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News Tech Should be Open for Business

Superdesk interface
Superdesk interface

The economics of running a digital-era newsroom demand ever more value from the technologies that you deploy, even as the journalists using them are stretched ever more thinly on the ground. It is a business imperative, then, to choose your news management systems wisely.

Your technology choices are defined by required functionality, and probably constrained by budget, but that is only part of the story. The choice of technology licences, contracts that set limits on the practical ownership of what you think you own, will have a deeper, even fundamental, impact throughout your business - and for a long time. Herein lies the real business question:

Open source or proprietary software?

Let’s say you go down the proprietary route. You buy a licence for a content creation/management system from a big-name vendor, pay for integrations with your peripheral newsroom systems, and then hope that media technology stands still thereafter. Why? Because if someone invents the new YouTube, Twitter, Facebook, LinkedIn, Instagram, Google News - or anything in the digital media world - you will not be able to adapt your software to work with it. You can’t because:

  1. You don’t have the code.
  2. You don’t have developers who could understand the code even if you did have it.
  3. If you had developers who understood the code, you’d be in legal breach of contract if they so much as breathed on it.

This is what proprietary really means in business: being held to ransom by a licence that ties future development to one provider at a price of their choosing and a timescale that suits them, and that’s if they even deign to deliver what your business needs to stay relevant. The codebase is closed to you, whatever you paid for your system.

Open source
Open source makes sense for your business Copyrights Sourcefabic

Preparing for change with open source

The alternative is open source. You choose the system that best suits your current requirements, contract some developers to effect any custom tweaks and integrations you need, and once again wait for media tech’s next “new new thing”. (Michael Lewis’s 1999 classic, updated in 2014, about the online tech explosion is still relevant today; nothing ever stands still.) This time, however, when the masses move to the latest mobile must-have, you can ask your contractors to extend core functionality of your newsroom systems accordingly.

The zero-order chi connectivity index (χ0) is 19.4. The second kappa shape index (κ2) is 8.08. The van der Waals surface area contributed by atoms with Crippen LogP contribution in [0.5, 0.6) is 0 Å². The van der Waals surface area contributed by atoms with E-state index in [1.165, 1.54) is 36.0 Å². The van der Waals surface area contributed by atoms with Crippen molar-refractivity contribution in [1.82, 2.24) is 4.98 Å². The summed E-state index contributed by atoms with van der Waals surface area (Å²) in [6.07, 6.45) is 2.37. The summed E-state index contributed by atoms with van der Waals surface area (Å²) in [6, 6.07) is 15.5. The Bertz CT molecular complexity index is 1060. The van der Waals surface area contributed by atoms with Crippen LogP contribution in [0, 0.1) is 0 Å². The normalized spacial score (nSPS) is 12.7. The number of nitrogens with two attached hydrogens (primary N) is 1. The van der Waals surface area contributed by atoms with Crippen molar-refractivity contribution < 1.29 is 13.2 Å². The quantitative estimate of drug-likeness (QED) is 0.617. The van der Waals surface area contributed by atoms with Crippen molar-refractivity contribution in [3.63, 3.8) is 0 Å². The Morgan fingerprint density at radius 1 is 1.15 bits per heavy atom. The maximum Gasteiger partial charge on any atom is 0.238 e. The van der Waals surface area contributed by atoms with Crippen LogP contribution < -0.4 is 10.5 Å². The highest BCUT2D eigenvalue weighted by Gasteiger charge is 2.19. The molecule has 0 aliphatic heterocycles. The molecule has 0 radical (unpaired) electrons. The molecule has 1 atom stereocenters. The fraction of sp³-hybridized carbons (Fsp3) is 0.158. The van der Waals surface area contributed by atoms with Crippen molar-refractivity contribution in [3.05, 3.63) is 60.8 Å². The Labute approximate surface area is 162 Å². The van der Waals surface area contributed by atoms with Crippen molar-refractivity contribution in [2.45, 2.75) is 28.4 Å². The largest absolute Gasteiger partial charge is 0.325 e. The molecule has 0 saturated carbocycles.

You’re not even limited to the developers you contracted originally: open code is just that, open to any developers. There’s no one to hold you to ransom, no one who can stop you controlling your own tools and through those the success or failure of your business. That is a sobering thought.

Another consideration is in-house development resource. In the case of proprietary software, your devs are excluded from all except integrations at the system fringes; core functionality and code are off-limits and, in any case, written in a closed, arcane language. Not so with an open system. Your developers can work in teams with your contractors on its very core, adding or extending functionality at will, and in the optimal way for your business.

Sometimes, choosing the open path offers further synergies still. Our own Superdesk newsroom tools are built by teams that have included developers from projects of our media clients adopting them. It so happens that our client portfolio includes a clutch of high-profile news agencies, which are all in the same line of business and so have similar needs.

An agency choosing Superdesk can rely on our development and integration expertise, which is extensive and varied, and rely also on guidance, advice and even working code from developers at other agencies with which we partner. Most problems that we encounter at one agency are usually broadly similar to others that we have already solved elsewhere.

Freedom and ownership of your code

So when you need some new tools for your media enterprise, you should factor into your considerations far more than functionality and visible price, you should also consider freedom and ownership. Does your outlay allow you the freedom to improve and extend the software when your business demands, using in-house developers or any contractor you like, or does your cash buy you obsolescence right out of the box, with any chance of evolution determined by the business agenda of a vendor you cannot replace?

Business-wise, it’s the difference between keeping your options open, and paying a supplier to close them.

Interested? Try Superdesk for yourself with a risk-free demo today.


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